For which companies does it pay to be green?

Mathias Tao Agger Linnemann

Student thesis: Master thesis

Abstract

This thesis contributes to a better understanding of how climate change affects different types of companies. Specifically, it seeks to answer the question: What drives environmental innovation in different types of companies? The question is answered through an investigation of the dynamics behind corporate responses to climate change, with special attention to the recently introduced European Emissions Trading Scheme. Climate change has increasingly attracted companies’ attention because they are expected to use their innovative capacity to limit carbon emissions. This thesis analyzes four companies. Two of the companies emit significant amounts of CO2 and are technology adopters. The remaining two companies are low carbon-emitters and are innovators of low-carbon technologies. The companies all participate in industries that face major challenges from climate change, because carbon emissions occur somewhere in the added value chain. Technology innovators, with no inhouse emissions potentially hold the key to a given industry’s ability to reduce its carbon emissions, because of their innovative capacity. Therefore this thesis highlight some of the adopter-suppler dynamics involved with environmental innovation. Departuring from a theoretical discussion, an analytical framework is designed, through which the companies are analyzed. The analytical framework considers: 1, the companies responses to climate change (proactive/reactive); 2, whether their core activities are climate-friendly; 3, whether the companies are exposed to significant pressure to improve their environmental performance and; 4, whether environmental regulations induce them to innovate. The thesis concludes that there are few similarities in drivers for environmental innovation across different types of companies. As a result, the European Emissions Trading System seems unable to provide sufficient incentives for environmental innovation across the companies. The findings suggest that the demand-pull effects of the system are inefficient, given the current low carbon price and the generous allocation of free CO2-permits to polluting companies. The analyzed companies show different responses to climate change. Companies that respond proactively have widespread opportunities to reduce the use of polluting resources; can exploit government subsidies, which reduce the risks of investing in environmental innovation; or see clear market demand for the environmental credentials of their products. Only one of the companies responds reactively to climate change. The reason for its reactive response is twofold: inadequate development of internal capabilities for environmental innovation (inertia), and weak incentives for environmental innovation, because of lax regulation and technology lock-in effects, which harm innovative activity across all levels of the industry in which it operates.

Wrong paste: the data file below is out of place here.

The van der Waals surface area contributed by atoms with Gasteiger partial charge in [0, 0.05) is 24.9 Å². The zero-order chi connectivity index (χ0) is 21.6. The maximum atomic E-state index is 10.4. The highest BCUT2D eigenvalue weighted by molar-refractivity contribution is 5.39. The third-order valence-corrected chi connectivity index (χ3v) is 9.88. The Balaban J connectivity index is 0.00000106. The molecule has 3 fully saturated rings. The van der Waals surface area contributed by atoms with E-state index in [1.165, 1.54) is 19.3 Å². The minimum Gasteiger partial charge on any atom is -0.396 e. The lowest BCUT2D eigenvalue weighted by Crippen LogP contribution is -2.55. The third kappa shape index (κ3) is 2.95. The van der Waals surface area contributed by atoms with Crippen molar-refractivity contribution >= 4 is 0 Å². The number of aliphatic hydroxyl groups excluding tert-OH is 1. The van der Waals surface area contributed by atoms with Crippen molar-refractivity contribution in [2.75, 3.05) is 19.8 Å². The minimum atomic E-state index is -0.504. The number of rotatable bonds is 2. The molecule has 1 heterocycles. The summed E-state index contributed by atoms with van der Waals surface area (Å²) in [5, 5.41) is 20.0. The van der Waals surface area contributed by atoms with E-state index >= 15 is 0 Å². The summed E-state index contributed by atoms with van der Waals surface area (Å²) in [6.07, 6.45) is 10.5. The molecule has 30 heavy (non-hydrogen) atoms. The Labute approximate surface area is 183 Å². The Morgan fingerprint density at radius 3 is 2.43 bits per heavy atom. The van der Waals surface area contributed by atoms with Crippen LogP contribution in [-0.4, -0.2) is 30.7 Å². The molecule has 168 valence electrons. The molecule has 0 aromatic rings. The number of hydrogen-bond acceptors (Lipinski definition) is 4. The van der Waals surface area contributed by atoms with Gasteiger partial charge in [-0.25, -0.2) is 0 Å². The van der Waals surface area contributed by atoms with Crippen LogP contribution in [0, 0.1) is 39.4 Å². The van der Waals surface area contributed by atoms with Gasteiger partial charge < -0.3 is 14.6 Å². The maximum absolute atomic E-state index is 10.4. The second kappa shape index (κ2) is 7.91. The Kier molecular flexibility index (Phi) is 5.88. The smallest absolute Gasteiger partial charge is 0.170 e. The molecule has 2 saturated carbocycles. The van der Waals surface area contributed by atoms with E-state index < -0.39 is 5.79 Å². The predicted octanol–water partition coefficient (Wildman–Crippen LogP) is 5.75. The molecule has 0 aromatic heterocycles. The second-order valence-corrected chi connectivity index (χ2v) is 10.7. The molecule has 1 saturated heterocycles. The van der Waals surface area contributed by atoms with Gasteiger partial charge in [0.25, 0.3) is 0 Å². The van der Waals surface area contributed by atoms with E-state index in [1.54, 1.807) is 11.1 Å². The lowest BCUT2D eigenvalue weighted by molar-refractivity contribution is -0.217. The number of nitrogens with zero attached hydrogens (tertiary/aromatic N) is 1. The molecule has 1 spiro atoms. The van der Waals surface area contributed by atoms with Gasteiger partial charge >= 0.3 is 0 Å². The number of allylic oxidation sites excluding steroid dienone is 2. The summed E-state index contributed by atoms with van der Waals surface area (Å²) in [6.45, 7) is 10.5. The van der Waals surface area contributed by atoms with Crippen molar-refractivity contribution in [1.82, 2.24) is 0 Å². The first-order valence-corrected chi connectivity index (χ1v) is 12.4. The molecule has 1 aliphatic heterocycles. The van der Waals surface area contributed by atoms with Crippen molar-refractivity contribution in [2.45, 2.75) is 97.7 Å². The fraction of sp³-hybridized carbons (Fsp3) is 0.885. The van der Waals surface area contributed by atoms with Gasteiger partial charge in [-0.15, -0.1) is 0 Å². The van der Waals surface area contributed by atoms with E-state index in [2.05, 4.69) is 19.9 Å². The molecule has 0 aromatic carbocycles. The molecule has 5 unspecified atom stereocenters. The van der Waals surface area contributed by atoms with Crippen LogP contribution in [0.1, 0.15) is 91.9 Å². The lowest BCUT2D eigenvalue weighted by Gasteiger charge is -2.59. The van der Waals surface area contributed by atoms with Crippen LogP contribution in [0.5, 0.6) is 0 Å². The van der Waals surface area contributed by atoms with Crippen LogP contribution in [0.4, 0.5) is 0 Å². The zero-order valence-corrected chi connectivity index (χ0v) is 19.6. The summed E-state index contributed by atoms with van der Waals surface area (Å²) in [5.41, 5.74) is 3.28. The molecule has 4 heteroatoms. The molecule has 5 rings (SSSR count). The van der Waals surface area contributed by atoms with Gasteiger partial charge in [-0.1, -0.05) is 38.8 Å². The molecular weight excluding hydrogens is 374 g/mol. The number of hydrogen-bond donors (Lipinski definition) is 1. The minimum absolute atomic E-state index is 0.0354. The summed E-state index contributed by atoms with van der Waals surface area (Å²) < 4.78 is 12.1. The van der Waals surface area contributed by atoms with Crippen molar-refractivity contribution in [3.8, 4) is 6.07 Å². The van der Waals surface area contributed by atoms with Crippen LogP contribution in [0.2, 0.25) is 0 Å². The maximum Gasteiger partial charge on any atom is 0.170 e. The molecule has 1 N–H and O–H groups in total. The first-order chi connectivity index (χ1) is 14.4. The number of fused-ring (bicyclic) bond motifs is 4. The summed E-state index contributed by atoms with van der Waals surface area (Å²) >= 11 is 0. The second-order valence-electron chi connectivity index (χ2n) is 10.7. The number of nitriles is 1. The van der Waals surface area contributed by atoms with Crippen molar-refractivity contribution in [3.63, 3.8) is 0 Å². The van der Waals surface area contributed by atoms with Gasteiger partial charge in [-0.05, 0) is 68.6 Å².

EducationsMSc in Management of Innovation and Business Development, (Graduate Programme) Final Thesis
LanguageEnglish
Publication date2010
Number of pages100